Votes Tallied. Classifications of Small, Medium & Large Nonprofits Set

in Marketing for Nonprofits,News

Just over a month ago I reached out to the nonprofit industry.

I asked leaders at nonprofits, colleagues at agencies, and other professionals to cast their vote to help establish classifications of nonprofit organizations by size. Specifically by annual gross receipts. 

Once I made adjustments to the SMALL classification and broke it down farther, 88.6% of voters were in agreement

Micro … annual gross receipts less than $500,000

Small … annual gross receipts greater than $500,000 and less than $10-Million (Range $500,000 – $10 million/year)

Medium … annual gross receipts greater than $10-Million and less than $50-Million (Range $10 – $50 million/year)

Large … annual gross receipts greater than $50-Million and less than $100-Million (Range $50 – $100 million/year)

Mega … annual gross receipts greater than $100-Million

There were a number of requests (via email, blog comments, and comments within the poll) to break the MICRO classification down further.  So as an option I offer the following:

Nano … annual gross receipts less than $250,000

Micro … annual gross receipts greater than $250,000 and less than $500,000 (Range $250,000 – $500,000 per year)

Small, Medium, Large and Mega classifications remain the same.

Also recognize that no classification method is perfect. We could slice-and-dice this so fine that research and grant guidelines would become a nightmare.  For simplicity sake, my preference at the small end is to stop at the MICRO level (Micro, Small, Medium, Large, and Mega).

In any case, a solid starting point was needed and I believe we’ve accomplished that.

Now when research institutes and large agencies conduct research, they can all use the same classifications to group respondents.  Foundations and other grant sources can use these in their guidelines. And when any of us refer to nonprofit organizations by size, we’ll know what the speaker or author means by the “large nonprofits they work with.”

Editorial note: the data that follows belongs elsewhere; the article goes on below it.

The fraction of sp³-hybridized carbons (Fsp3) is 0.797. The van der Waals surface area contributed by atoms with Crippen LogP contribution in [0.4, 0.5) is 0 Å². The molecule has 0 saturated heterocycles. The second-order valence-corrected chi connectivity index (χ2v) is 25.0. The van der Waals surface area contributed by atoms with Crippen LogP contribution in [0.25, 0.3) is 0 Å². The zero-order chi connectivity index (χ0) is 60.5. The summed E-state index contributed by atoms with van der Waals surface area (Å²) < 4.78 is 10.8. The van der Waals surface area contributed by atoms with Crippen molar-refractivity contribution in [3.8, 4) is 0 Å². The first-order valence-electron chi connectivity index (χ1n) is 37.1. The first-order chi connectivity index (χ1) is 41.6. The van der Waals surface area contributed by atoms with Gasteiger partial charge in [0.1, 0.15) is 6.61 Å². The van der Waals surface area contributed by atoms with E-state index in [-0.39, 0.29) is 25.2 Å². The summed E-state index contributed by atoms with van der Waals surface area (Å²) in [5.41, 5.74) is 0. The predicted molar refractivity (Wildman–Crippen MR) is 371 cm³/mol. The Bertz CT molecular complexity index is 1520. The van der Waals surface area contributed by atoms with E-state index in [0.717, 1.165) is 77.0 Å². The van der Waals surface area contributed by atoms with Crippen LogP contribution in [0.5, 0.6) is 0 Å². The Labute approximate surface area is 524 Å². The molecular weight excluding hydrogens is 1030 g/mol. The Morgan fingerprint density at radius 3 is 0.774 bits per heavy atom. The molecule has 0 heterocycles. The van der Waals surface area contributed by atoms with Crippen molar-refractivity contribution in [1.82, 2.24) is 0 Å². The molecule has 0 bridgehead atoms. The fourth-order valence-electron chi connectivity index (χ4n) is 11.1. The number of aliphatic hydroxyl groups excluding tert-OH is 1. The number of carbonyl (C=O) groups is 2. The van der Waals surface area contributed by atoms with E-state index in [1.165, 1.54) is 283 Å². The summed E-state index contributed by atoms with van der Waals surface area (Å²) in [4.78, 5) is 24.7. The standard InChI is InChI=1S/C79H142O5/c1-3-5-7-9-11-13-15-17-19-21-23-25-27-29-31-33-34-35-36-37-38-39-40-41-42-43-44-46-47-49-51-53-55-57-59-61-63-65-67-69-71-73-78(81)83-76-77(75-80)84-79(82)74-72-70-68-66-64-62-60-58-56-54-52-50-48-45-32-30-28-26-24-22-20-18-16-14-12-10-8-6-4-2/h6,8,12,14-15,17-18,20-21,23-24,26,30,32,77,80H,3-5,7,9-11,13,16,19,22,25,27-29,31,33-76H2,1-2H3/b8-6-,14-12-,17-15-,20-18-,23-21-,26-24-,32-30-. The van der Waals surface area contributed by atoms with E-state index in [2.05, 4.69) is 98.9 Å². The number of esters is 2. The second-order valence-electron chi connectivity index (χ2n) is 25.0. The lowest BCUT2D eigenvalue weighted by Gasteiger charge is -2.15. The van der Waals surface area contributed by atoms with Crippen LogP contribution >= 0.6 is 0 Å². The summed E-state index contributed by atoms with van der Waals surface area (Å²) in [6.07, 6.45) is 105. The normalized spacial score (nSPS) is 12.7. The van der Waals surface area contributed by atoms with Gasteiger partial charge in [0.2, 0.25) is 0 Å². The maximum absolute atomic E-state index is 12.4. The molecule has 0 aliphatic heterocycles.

If you want more on WHY I took this on and how I approached it, I suggest you read my August 9th post which started the ball rolling,Definition of Small, Medium, or Large Nonprofit Is …” 

In addition, I urge you to read over the comments to the August 9th post. As I answered reader comments I gave more reasoning behind my approach to this challenge.

Spread the word. I’d deeply appreciate your help in letting as many people as possible know about the classifications we’ve set. You’ve spoken. These are the results. Thanks again to all who participated.

{ 2 trackbacks }

Small, medium & large nonprofits get new definitions — Karen Zapp - Nonprofit Copywriter
September 15, 2011 at 10:17 am
Jeanne Ward Consulting » Recruiting and Retaining the Right Board Members for your Nonprofit Board- Part I
January 17, 2013 at 7:16 pm

{ 2 comments… read them below or add one }

Ian Rhett September 16, 2011 at 3:21 pm

I’m curious how many responses you had, and from what size orgs. It’d be helpful to give “88.6% were in agreement” some context



Karen Zapp, copywriter September 16, 2011 at 6:58 pm


Good question. Can’t believe I left that out!

The answer is: The tool I used through PollDaddy didn’t track the respondents; it only gives a tally of votes.

I do know there was a mix of nonprofits and consultants based on how people found the poll on my blog, and the comments received via the blog and email. But this wasn’t a paid research study. 🙂 Therefore I have no data to share on the size of the organizations that responded. I can tell you over 400 people from the nonprofit industry participated.

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